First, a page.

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Are you planning on adding a Royal Gramma Basslet to your reef tank? This fish is striking with its purple and yellow body, but it’s important to learn how to take care of them before adding one to your tank. In this blog post, we’ll discuss the requirements for keeping a Royal Gramma healthy and happy in your saltwater aquarium.
About the Royal Gramma
The Royal Gramma has been a mainstay in many reef tanks for many years. Its scientific name is Gramma loreto. It is also known as the Fairy Basslet. It hails from the Caribbean. This fish really packs it all. They work in most saltwater aquariums due to their compact size, they are very hardy, and generally very peaceful.
Royal Gramma Overview
Below are the main stats and facts for the Royal Gramma fish:
|Scientific Name||Gramma Loreto|
|Common Name (Species)||Royal Gramma|
|Origin||Florida, South America, West Atlantic Ocean|
|Lifespan||At least 5 years|
|Tank Level||All Areas|
|Minimum Tank Size||30 Gallons|
|Temperature Range||73 – 81 Degrees F|
|pH Range||8.1 – 8.4|
|Breeding||Egg-layers, Difficult to breed|
|Ok, For Reef Tanks?||Yes|
|Ok, For Inverts?||Mostly Yes|
What Does A Royal Gramma Look Like?
The main attraction with the Royal Gramma Basslet are their colors. There really are few fish that really have this assortment of vibrant colors at this size. The front half of its body is purple with black strips across the eyes and the back half is yellow. They are usually a lone species in a saltwater aquarium because they are known to be aggressive to any fish that looks similar to it and males Royal Gramma will fight among themselves. If there is a lone male in the tank, it is possible for the group to form a harem, but it is difficult to sex them. Due to their size and temperament, they make good candidates for nano reef tanks.
If you are looking at trying to have a pair or harem, the best way to attempt this would be to buy 2 immature royal grammas ensuring that one is slightly bigger then the other. What hopefully will happen is the larger fish will become the male. This has also been attempted with a group of immature grammas where the top two in the pecking order are kept and paired up. The remaining Royal Grammas are then returned to the fish store or traded to other hobbyists.
Royal Gramma Tank Requirements
Royal gramma are very versatile fish. They can be small in both small tanks and large tanks. Ideally, you want them in no small then a 30 gallon saltwater aquarium. This gives them enough room to feel comfortable and will not make them hyper aggressive – a common issue with any territorial fish when placed in an aquarium that is too small.
One of the more amusing characteristics of this species is its propensity to orient itself with its belly toward any nearby hard surface, whether it happens to be the floor, wall, or ceiling of its cave. So, it’s not unusual—or any cause for alarm—to see a royal gramma specimen positioned completely upside down or on its side within its rocky refuge. While it looks odd, it’s just your gramma being a gramma.
Grammas are known jumpers. Jumping is usually caused by stress and Royal Grammas generally are really good about handling stress. They are not as risky as say a firefish, but it would not hurt to have a cover on your tank for preventative measures. Many reef tanks owners like to use a mesh cover instead of a hard glass lid to have the benefit of gas exchange.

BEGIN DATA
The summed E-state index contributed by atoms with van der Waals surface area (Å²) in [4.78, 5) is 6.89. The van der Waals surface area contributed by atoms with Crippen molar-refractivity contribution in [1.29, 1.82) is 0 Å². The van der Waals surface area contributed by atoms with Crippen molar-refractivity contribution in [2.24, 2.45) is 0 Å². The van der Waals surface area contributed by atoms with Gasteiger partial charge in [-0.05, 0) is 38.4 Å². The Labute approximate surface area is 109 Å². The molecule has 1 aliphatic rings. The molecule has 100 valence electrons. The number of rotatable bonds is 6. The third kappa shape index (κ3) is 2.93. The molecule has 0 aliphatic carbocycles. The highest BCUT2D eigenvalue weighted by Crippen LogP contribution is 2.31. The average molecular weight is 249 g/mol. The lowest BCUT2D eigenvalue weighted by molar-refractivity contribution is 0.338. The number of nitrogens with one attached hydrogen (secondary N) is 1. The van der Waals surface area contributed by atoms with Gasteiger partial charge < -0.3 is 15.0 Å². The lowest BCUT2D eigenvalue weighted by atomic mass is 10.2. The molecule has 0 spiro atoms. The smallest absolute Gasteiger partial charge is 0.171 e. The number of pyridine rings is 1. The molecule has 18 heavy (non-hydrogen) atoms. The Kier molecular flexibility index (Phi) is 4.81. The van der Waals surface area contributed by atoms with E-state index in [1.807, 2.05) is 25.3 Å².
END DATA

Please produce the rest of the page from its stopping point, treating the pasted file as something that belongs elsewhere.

These fish do well with lots of hiding places. You will want a setup with lots of rocks and caves. They tend to jump in and out of caves. They will not be out of the open as much as say clownfish. They are very hardy fish. They may hide when first introduced and some are just skittish in nature. The more hiding places you have for them the better. They do best in fish only with live rock or reef tank environments.
Royal Gramma Temperament
Royal gramma’s temperament can either be described as reclusive or bold depending on the personality of the fish. Usually in an aquarium, you will see them darting from cave to cave. They will stick to the rocks and will not be seen in the open unless they are feeding (video source).
They tend to be territorial fish and will try to chase away any fish that tries to come into their caves, but generally most fish will have a more aggressive temperature. They will not try to pick a fight with another fish (unless it looks like them). Usually their aggression is to just to defend their territory, but they will yield to a more aggressive fish. Fish like Angelfish and Clownfish will pick them a little, but the conflict will resolve itself once the more dominant fish asserts its position in the tank.
They will generally get along with virtually all fish in a reef tank. Your main concern with Royal Grammas is a fish might be too aggressive or try to eat it given its small size. You will also want to avoid any fish that looks like it – like fire fish.
Royal Gramma Diet
They will eat nearly any type of food offered to them and do not get large with the max size usually being around 3″. They are considered an aggressive eater often dashing in and out to grab food. You don’t need to worry about it getting enough food in the tank as they compete for food well. They prefer meaty foods. With most saltwater fish, frozen food is going to be the best choice for diet. Frozen food is unfortunately hard to find online due to shipping costs. I would recommend you shop at your specialty fish store to get frozen food for your Royal Gramma fish.